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John Dowland - In Darkness Let Me Dwell (1999)

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John Dowland - In Darkness Let Me Dwell (1999)

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1. Weep You No More
2. Sad Fountains
3. In Darkness Let Me Dwell
4. Lachrimae Verae
5. From Silent Night
6. The Lowest Trees Have Tops
7. Flow My Tears
8. Come Heavy Sleep
9. Fine Knacks For Ladies
10. Flow My Tears
11. Now, Oh Now I Needs Must Part
12. Lachrimae Tristes
13. Go Crystal tears
14. Lachrimae Amantis

John Potter - tenor
Maya Homburger - baroque violin
Stephen Stubbs - lute
John Surman - soprano saxophone and bass clarinet
Barry Guy - double-bass


A fascinating project initiated by Hilliard Ensemble tenorist John Potter with producer Manfred Eicher, which re-examines the beautiful songs of the great sixteenth century composer from a present-day perspective. Potter: “This is the first time anyone’s approached Dowland not from an ‘early music’ angle, but simply as music. We’re working with Dowland as though he were still with us.” The subject matter of the songs, with despair and ‘alienation’ uppermost, is entirely pertinent for our times, and the exceptional ensemble ranged around John Potter restores an improvisational flexibility to the music.

“The essential impulses of music are song and dance, and the great examples of each always feel ‘contemporary’. And it is songs and dances, rather than the larger structures that they can sustain, that were exactly the province of John Dowland: he brought to them a degree of art – visionary directness and skilful subtlety – which makes them timeless. His songs with accompaniment not only speak to us as poignantly as song ever can, but also opened the way to the development of the 19th century lied and mélodie, while his body of music for viols and lute cultivates qualities of texture and expressiveness that make it a major early landmark of chamber music.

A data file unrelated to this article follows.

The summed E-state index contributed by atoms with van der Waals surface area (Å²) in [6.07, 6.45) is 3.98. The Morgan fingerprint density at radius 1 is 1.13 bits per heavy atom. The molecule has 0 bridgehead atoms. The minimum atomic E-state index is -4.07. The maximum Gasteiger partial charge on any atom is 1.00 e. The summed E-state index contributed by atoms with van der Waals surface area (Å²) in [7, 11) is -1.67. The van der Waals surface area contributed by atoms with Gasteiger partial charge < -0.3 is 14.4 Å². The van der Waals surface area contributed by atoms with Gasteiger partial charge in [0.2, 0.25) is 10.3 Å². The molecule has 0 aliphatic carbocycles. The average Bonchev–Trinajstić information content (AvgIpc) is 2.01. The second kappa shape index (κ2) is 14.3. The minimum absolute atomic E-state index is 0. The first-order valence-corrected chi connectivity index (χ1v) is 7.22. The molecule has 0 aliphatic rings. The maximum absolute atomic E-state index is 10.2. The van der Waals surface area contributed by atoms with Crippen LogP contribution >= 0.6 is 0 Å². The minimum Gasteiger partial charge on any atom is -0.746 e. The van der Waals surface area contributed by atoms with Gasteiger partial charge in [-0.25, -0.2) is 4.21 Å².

Again, it speaks as directly to us as any later chamber music, shortcircuiting any sense of chronology. So on both counts, Dowland belongs to the group of artistic giants born in the 16th century – among them Monteverdi, Gesualdo, Schütz, Shakespeare, Cervantes and Velázquez – who fashioned the genres and set the standards for our creative world, with implications that we are still working through four centuries later.

The concerns behind Dowland’s music remain our own – all those tears point to his age’s preoccupation with ‘melancholy’, mirroring our preoccupation with ‘depression’, while European divisions of religion and politics caused him to spend many years of exile from England in Italy, Germany and Denmark, making him an artist fuelled by a sense of what we now think as ‘alienation’. What his age knew, and we sometimes lose sight of, is that meditating on a beautiful expression of sadness can help to provide a thoroughly uplifting sense of consolation.” ---Robert White

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